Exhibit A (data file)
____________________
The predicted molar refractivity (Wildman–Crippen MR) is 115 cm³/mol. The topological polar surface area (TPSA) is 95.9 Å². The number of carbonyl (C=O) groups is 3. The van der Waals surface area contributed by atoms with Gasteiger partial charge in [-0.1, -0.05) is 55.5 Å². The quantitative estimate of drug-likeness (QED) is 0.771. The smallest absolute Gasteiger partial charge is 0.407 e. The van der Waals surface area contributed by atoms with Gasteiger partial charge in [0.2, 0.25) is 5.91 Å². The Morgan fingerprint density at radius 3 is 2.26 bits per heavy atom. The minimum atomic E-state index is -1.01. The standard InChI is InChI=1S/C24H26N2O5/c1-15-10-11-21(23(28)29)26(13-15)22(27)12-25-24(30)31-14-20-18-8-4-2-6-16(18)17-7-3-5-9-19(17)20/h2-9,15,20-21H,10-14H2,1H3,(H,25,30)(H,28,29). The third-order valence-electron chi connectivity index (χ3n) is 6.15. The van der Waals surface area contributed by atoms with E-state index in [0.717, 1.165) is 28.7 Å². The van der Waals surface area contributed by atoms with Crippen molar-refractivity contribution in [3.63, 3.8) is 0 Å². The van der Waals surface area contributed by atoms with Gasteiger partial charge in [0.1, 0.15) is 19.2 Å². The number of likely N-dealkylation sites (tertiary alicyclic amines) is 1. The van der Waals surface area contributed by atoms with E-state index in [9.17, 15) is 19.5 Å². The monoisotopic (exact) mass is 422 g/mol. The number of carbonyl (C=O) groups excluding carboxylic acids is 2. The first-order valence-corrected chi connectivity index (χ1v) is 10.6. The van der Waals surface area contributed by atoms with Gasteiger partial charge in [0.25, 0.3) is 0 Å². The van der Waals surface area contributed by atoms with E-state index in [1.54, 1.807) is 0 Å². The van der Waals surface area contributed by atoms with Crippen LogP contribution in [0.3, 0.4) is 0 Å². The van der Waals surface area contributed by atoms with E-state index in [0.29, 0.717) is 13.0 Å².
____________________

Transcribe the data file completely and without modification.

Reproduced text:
The predicted molar refractivity (Wildman–Crippen MR) is 115 cm³/mol. The topological polar surface area (TPSA) is 95.9 Å². The number of carbonyl (C=O) groups is 3. The van der Waals surface area contributed by atoms with Gasteiger partial charge in [-0.1, -0.05) is 55.5 Å². The quantitative estimate of drug-likeness (QED) is 0.771. The smallest absolute Gasteiger partial charge is 0.407 e. The van der Waals surface area contributed by atoms with Gasteiger partial charge in [0.2, 0.25) is 5.91 Å². The Morgan fingerprint density at radius 3 is 2.26 bits per heavy atom. The minimum atomic E-state index is -1.01. The standard InChI is InChI=1S/C24H26N2O5/c1-15-10-11-21(23(28)29)26(13-15)22(27)12-25-24(30)31-14-20-18-8-4-2-6-16(18)17-7-3-5-9-19(17)20/h2-9,15,20-21H,10-14H2,1H3,(H,25,30)(H,28,29). The third-order valence-electron chi connectivity index (χ3n) is 6.15. The van der Waals surface area contributed by atoms with E-state index in [0.717, 1.165) is 28.7 Å². The van der Waals surface area contributed by atoms with Crippen molar-refractivity contribution in [3.63, 3.8) is 0 Å². The van der Waals surface area contributed by atoms with Gasteiger partial charge in [0.1, 0.15) is 19.2 Å². The number of likely N-dealkylation sites (tertiary alicyclic amines) is 1. The van der Waals surface area contributed by atoms with E-state index in [9.17, 15) is 19.5 Å². The monoisotopic (exact) mass is 422 g/mol. The number of carbonyl (C=O) groups excluding carboxylic acids is 2. The first-order valence-corrected chi connectivity index (χ1v) is 10.6. The van der Waals surface area contributed by atoms with Gasteiger partial charge in [0.25, 0.3) is 0 Å². The van der Waals surface area contributed by atoms with E-state index in [1.54, 1.807) is 0 Å². The van der Waals surface area contributed by atoms with Crippen LogP contribution in [0.3, 0.4) is 0 Å². The van der Waals surface area contributed by atoms with E-state index in [0.29, 0.717) is 13.0 Å².